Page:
Sex at Dawn: The Prehistoric Origins of Modern Sexuality - Cacilda Jethá,Christopher Ryan,Allyson Johnson,Jonathan Davis

I'll admit I had some doubts about this book after reading some of the reviews, but I'll gladly listen to a take-down of Steven Pinker's data on the history of violence in human culture. Even while reading it I found his reasoning narrow-minded and sometimes flawed.

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review 2017-08-16 04:28
The Age of Scientific Sexism by Mari Ruti
The Age of Scientific Sexism: How Evolutionary Psychology Promotes Gender Profiling and Fans the Battle of the Sexes - Mari Ruti

"How evolutionary psychology promotes gender profiling and fans the battle of the sexes"


This isn’t a particularly light read but it’s a compulsively readable one. Ruti has read a number of the “popular” books concerning evolutionary psychology (as opposed to scientific publications although she cites some of those too), and presents an analysis of four of them. Ruti doesn’t have a scientific background but she’s analyzing the arguments put forward by popular science books and not criticizing the research methodology.* Although she only analyzes four in detail, she’s distilled the “standard narrative” from the many other books she's read and spends her time discussing how the individual books deviate from that standard narrative. Towards the end of her discussion, she does put forward some of her own opinions on sexuality, desire, and marriage but I don’t think that this detracts from her main arguments.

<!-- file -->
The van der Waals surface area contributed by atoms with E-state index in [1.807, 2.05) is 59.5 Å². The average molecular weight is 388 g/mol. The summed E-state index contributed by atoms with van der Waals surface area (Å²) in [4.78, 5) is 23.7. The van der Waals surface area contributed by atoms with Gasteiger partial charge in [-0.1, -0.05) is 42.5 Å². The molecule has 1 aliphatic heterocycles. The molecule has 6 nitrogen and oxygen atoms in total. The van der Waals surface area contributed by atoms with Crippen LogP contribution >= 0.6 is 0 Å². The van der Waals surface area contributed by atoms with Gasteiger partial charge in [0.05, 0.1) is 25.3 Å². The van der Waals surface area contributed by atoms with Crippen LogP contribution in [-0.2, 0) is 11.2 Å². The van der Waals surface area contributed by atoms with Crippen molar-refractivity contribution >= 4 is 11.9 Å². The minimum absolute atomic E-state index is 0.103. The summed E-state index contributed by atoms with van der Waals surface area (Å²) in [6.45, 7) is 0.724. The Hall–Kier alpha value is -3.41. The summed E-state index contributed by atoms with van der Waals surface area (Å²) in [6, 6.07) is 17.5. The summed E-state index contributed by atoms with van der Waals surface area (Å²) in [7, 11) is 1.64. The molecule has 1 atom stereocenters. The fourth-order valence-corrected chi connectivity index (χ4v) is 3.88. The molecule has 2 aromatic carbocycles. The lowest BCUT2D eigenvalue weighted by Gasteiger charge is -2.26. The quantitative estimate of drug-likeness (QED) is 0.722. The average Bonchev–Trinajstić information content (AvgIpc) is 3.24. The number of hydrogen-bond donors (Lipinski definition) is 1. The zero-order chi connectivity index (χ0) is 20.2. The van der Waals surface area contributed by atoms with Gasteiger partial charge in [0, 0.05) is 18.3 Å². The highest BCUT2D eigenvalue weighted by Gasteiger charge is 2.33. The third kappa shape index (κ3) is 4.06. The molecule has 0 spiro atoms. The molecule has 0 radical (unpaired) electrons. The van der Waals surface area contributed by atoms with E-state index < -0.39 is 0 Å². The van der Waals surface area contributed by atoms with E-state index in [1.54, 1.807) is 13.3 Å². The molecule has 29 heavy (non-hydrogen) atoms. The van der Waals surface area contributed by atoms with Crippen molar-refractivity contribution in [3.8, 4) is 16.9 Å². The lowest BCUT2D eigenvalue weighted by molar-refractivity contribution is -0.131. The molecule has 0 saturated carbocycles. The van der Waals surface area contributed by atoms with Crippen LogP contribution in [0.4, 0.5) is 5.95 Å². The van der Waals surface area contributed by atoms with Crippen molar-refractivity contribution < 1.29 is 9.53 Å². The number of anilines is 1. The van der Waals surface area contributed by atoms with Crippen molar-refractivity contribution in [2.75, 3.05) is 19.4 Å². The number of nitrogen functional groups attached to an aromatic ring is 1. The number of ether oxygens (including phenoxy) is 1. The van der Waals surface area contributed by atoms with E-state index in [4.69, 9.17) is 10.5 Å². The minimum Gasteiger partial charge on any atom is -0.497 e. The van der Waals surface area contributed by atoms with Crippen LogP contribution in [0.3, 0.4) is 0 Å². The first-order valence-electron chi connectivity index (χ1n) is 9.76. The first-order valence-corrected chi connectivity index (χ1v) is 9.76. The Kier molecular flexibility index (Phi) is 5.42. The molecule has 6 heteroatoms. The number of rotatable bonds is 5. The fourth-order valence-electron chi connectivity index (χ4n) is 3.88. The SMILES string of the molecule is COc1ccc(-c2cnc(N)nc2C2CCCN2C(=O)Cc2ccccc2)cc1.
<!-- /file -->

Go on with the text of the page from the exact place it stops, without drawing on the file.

[* Ok, she may make a few criticisms of how some of the surveys are conducted, but they're basically common sense observations.]


There are unquestionably some moments during the read that Ruti’s frustration with the field is palpable, but I can certainly relate. The books she references are a mix of ones I will definitely avoid and ones that I plan to seek out. I think I expected more of a rant but it really was a fairly straightforward discussion of the points and arguments that the books actually presented and where the conclusions sometimes didn’t match those from the author’s academic papers. It’s an overview of the topic that helps to save the reader from slogging through quite so many books as Ruti did to get at the same information.


Some of the highlights (listed as I recall them) are that humans appear to be more promiscuous than the “standard narrative” allows and serial monogamy is a much more reasonable expectation than lifelong monogamy in most cases if monogamy is achievable at all. The “coy” female is basically patriarchal BS and there’s a theory that efforts to repress women’s sexuality only started at the dawn of agriculture. Although biological differences certainly exist, a lot of the gender differences that are bandied about can be explained through socialization and it’s impossible to determine where the effects of biology end and those of socialization start or vice versa. Oh, and the ideal of monogamous pair-bonding creates more stable workers and our society seems to value that over everything else.


I quite enjoyed it, so I think I’ll guardedly recommend it, as long as anyone picking it up realizes that it’s not as light a read as Inferior and they’ll actually be wading through arguments presented in other books.